EU bosses have been forced to step in to deny that savings accounts in Spain, Italy and other European countries could be raided if needed to preserve Europe’s single currency.
It came after the Dutch chairman of the Euro group claimed that the so-called ‘Cyprus solution’ could be used elsewhere to prop up failing banks.
While he later insisted that he had been misunderstood, Jeroen Dijsselbloem told the Financial Times that the involvement of shareholders, creditors and large customers in the Cyprus bailout deal could become a model for the future.
The policy had naturally alarmed hundreds of thousands of British expats living in Spain and elsewhere in Europe, who have transferred their savings to European banks.
Dijsselbloem said: “If there is a risk in a bank, our first question should be ‘Okay, what are you in the bank going to do about that? What can you do to recapitalise yourself?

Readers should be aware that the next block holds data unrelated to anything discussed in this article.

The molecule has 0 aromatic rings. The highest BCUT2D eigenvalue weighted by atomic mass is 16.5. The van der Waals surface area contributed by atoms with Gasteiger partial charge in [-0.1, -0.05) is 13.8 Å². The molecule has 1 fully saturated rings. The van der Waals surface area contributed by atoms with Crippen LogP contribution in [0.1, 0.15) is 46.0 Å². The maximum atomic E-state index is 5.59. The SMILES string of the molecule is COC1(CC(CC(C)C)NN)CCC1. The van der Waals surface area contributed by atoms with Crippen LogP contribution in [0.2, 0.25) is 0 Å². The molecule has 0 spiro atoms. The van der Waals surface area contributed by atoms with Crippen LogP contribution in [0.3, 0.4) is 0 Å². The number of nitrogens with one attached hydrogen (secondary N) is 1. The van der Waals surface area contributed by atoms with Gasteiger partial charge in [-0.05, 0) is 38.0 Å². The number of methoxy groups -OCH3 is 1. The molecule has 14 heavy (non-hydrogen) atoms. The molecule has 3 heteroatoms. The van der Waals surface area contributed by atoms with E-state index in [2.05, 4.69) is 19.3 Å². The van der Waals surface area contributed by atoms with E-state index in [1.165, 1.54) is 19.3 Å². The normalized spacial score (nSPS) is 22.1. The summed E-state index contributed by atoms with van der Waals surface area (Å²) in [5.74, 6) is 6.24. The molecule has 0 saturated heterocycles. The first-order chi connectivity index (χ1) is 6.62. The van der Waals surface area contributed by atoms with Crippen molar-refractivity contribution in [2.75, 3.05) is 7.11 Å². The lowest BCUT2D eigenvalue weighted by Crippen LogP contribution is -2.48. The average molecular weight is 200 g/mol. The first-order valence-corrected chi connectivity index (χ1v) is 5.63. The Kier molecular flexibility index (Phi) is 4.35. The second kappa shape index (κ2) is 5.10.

“If the bank can’t do it, then we’ll talk to the shareholders and the bondholders, we’ll ask them to contribute in recapitalising the bank, and if necessary the uninsured deposit holders.”
However, the Dutch finance minister tried to row back from his comments by insisting that ‘Cyprus is a specific case’.
His comments were also described as ‘wrong,’ by European Central Bank executive board member Benoit Coeure.
The European Commission likewise rushed to assure Europeans that the involvement of large depositors and creditors in the bailout of Cypriot banks was in no way a model for the future.
“The Cyprus case is unique for several reasons,” said Michel Barnier.